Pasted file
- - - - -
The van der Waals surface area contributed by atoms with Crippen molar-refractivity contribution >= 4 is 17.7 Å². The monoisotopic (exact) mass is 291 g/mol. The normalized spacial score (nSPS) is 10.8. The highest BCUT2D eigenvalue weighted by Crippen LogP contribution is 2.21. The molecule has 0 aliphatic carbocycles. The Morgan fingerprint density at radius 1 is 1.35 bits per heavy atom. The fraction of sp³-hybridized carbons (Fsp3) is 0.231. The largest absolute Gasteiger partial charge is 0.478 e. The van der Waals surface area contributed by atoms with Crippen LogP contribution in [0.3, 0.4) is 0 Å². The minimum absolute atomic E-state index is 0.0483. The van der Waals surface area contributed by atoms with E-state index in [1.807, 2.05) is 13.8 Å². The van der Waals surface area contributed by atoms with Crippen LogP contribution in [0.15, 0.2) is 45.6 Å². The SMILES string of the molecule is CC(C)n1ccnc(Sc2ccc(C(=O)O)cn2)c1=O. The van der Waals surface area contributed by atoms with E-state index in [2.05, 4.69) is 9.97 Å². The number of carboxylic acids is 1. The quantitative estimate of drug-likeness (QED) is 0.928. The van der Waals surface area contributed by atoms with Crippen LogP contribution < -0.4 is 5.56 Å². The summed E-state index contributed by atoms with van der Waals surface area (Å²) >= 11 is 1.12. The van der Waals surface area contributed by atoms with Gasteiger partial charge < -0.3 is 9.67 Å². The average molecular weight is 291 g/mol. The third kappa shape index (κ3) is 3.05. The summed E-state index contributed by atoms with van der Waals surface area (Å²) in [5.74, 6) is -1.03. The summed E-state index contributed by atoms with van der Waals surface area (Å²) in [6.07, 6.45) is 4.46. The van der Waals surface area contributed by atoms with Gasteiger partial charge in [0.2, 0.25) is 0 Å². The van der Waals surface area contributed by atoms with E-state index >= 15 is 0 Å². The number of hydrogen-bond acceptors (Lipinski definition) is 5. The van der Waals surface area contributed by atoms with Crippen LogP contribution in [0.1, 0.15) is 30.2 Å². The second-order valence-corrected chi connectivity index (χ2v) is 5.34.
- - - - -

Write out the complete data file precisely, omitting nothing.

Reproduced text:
The van der Waals surface area contributed by atoms with Crippen molar-refractivity contribution >= 4 is 17.7 Å². The monoisotopic (exact) mass is 291 g/mol. The normalized spacial score (nSPS) is 10.8. The highest BCUT2D eigenvalue weighted by Crippen LogP contribution is 2.21. The molecule has 0 aliphatic carbocycles. The Morgan fingerprint density at radius 1 is 1.35 bits per heavy atom. The fraction of sp³-hybridized carbons (Fsp3) is 0.231. The largest absolute Gasteiger partial charge is 0.478 e. The van der Waals surface area contributed by atoms with Crippen LogP contribution in [0.3, 0.4) is 0 Å². The minimum absolute atomic E-state index is 0.0483. The van der Waals surface area contributed by atoms with E-state index in [1.807, 2.05) is 13.8 Å². The van der Waals surface area contributed by atoms with Crippen LogP contribution in [0.15, 0.2) is 45.6 Å². The SMILES string of the molecule is CC(C)n1ccnc(Sc2ccc(C(=O)O)cn2)c1=O. The van der Waals surface area contributed by atoms with E-state index in [2.05, 4.69) is 9.97 Å². The number of carboxylic acids is 1. The quantitative estimate of drug-likeness (QED) is 0.928. The van der Waals surface area contributed by atoms with Crippen LogP contribution < -0.4 is 5.56 Å². The summed E-state index contributed by atoms with van der Waals surface area (Å²) >= 11 is 1.12. The van der Waals surface area contributed by atoms with Gasteiger partial charge < -0.3 is 9.67 Å². The average molecular weight is 291 g/mol. The third kappa shape index (κ3) is 3.05. The summed E-state index contributed by atoms with van der Waals surface area (Å²) in [5.74, 6) is -1.03. The summed E-state index contributed by atoms with van der Waals surface area (Å²) in [6.07, 6.45) is 4.46. The van der Waals surface area contributed by atoms with Gasteiger partial charge in [0.2, 0.25) is 0 Å². The van der Waals surface area contributed by atoms with E-state index >= 15 is 0 Å². The number of hydrogen-bond acceptors (Lipinski definition) is 5. The van der Waals surface area contributed by atoms with Crippen LogP contribution in [0.1, 0.15) is 30.2 Å². The second-order valence-corrected chi connectivity index (χ2v) is 5.34.